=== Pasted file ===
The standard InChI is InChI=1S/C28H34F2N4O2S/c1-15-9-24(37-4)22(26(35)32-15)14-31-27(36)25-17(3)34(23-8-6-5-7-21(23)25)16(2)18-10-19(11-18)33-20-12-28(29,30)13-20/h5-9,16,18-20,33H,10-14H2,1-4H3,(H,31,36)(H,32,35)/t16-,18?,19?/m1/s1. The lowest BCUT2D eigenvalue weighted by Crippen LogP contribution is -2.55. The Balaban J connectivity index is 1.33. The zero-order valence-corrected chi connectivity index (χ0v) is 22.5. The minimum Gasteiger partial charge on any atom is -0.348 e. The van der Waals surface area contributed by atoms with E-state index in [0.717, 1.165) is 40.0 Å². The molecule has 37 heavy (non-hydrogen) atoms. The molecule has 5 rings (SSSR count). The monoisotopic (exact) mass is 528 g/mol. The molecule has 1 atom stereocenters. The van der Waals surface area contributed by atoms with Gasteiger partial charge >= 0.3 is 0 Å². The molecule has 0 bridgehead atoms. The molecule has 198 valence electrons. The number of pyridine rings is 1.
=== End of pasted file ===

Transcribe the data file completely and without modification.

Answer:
The standard InChI is InChI=1S/C28H34F2N4O2S/c1-15-9-24(37-4)22(26(35)32-15)14-31-27(36)25-17(3)34(23-8-6-5-7-21(23)25)16(2)18-10-19(11-18)33-20-12-28(29,30)13-20/h5-9,16,18-20,33H,10-14H2,1-4H3,(H,31,36)(H,32,35)/t16-,18?,19?/m1/s1. The lowest BCUT2D eigenvalue weighted by Crippen LogP contribution is -2.55. The Balaban J connectivity index is 1.33. The zero-order valence-corrected chi connectivity index (χ0v) is 22.5. The minimum Gasteiger partial charge on any atom is -0.348 e. The van der Waals surface area contributed by atoms with E-state index in [0.717, 1.165) is 40.0 Å². The molecule has 37 heavy (non-hydrogen) atoms. The molecule has 5 rings (SSSR count). The monoisotopic (exact) mass is 528 g/mol. The molecule has 1 atom stereocenters. The van der Waals surface area contributed by atoms with Gasteiger partial charge >= 0.3 is 0 Å². The molecule has 0 bridgehead atoms. The molecule has 198 valence electrons. The number of pyridine rings is 1.